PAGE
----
Canada·Coronavirus Brief

The latest on the coronavirus outbreak for Dec. 22

The latest on the coronavirus outbreak for December 22nd.
People wearing face masks cross a street near JR Osaka Station in Osaka, western Japan, on Wednesday. Japan has confirmed its first known local transmissions of the new Omicron coronavirus variant in Osaka. (Kyodo News/The Associated Press)

Federal government expands lockdown supports to people, businesses affected by capacity limits

The federal government is expanding access to pandemic financial supports, as much of Canada grapples with surging COVID-19 infections and new restrictions are implemented across the country.

Prime Minister Justin Trudeau announced the measures in a virtual news conference Wednesday. Trudeau said he was following local public health advice after six members of his staff and security detail tested positive for COVID-19.

"For the Canada Worker Lockdown Benefit and the Local Lockdown Program, you'll be able to apply if you're subject to capacity limiting restrictions," Trudeau said.

Finance Minister Chrystia Freeland explained that the government would be changing what they considered to be a "lockdown," widening the eligibility for businesses and employees.

Employees in regions where governments have introduced capacity restrictions of 50 per cent or more will now be eligible for the Canada Worker Lockdown Benefit, if they've lost more than half their income.

It means more Canadians are now able to take advantage of the $300-per-week program.

Similarly, employers subject to capacity restrictions of 50 per cent or more and facing current-month declines in revenue of at least 25 per cent can apply for the Local Lockdown Program, which grants wage subsidies from 25-75 per cent depending on revenue loss.

The expanded eligibility is expected to cost $4 billion, the government said in a release. The new regulations will apply retroactively to Dec. 19 and last until Feb. 12, 2022.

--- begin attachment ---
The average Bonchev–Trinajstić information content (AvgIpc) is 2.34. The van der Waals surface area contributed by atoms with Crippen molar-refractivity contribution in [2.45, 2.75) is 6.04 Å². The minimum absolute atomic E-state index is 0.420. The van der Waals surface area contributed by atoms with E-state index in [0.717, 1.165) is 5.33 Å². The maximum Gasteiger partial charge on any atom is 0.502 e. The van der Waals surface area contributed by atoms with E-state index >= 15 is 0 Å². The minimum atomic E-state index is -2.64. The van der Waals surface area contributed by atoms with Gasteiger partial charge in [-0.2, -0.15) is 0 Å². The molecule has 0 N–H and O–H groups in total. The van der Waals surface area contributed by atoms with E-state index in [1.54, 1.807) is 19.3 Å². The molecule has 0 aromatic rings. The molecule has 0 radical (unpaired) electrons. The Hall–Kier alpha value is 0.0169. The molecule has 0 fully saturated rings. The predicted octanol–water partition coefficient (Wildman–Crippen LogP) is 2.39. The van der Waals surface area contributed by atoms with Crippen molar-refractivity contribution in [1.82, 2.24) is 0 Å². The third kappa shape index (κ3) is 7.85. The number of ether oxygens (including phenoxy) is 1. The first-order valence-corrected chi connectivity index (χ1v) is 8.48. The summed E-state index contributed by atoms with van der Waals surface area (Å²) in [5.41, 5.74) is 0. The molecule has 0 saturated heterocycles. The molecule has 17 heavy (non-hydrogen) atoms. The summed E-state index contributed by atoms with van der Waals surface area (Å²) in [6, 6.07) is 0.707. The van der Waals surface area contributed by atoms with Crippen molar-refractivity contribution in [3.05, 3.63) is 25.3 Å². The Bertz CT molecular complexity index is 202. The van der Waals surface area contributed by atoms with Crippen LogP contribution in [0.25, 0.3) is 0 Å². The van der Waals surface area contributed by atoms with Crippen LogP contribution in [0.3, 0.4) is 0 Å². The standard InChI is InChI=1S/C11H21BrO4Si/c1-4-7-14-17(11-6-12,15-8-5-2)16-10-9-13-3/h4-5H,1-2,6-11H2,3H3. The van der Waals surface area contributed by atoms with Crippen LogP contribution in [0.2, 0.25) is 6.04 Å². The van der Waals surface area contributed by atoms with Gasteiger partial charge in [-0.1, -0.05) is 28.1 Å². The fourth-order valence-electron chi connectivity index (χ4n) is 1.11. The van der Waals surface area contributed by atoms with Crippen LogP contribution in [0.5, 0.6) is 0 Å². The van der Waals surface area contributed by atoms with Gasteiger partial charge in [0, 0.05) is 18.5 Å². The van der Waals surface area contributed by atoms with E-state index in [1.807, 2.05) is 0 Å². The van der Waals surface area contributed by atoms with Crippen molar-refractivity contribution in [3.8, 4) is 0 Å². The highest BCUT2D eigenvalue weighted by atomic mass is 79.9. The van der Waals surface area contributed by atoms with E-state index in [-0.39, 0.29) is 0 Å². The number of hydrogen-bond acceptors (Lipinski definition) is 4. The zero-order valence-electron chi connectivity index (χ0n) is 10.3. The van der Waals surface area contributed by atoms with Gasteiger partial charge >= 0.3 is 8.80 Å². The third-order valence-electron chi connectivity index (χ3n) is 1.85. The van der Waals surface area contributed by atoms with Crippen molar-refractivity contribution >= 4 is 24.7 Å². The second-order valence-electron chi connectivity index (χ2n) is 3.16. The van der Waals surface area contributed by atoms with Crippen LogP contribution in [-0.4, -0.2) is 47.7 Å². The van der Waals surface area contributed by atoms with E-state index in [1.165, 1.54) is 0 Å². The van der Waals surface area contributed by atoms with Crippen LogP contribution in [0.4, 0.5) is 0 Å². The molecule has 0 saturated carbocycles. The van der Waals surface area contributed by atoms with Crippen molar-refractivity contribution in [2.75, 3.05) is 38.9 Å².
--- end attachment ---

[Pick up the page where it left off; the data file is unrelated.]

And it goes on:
The changes announced Wednesday are to programs that were enabled by the passage of Bill C-2, which received royal assent last week. But until now, no one had been eligible for the benefits because a full lockdown had not been declared in any part of the country.

In Ontario, provincial officials also announced new supports for businesses whose bottom lines will be hit by recent capacity restrictions.

The primary measure is a program that offers affected businesses rebate payments equivalent to 50 per cent of the property tax and energy costs incurred while capacity limits remain in place. Businesses eligible for the program include restaurants, gyms and smaller retailers, the Ministry of Finance said in a news release.

From The National

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More stringent measures expected in Quebec as new COVID-19 cases surpass 6,000

Quebec Premier François Legault is expected to announce more COVID-19 measures Wednesday evening, as projections released by the province's public health institute warned of a significant increase in hospitalizations by January.

The province reported a new daily high of 6,361 cases on Wednesday, as the highly transmissible Omicron variant has become the dominant strain of the virus in the community. A graphic further down in this newsletter shows the dramatic jump in Quebec's case counts.

Legault was set to hold an update on the situation Wednesday at 6 p.m. ET, with more measures coming in an effort to slow hospital admissions. You can watch CBC's livestream here.

Legault met with public health officials in private on Tuesday evening. They discussed reducing the number of people allowed at indoor gatherings from 10 to six, either in time for the holidays or just after, according to Radio-Canada sources.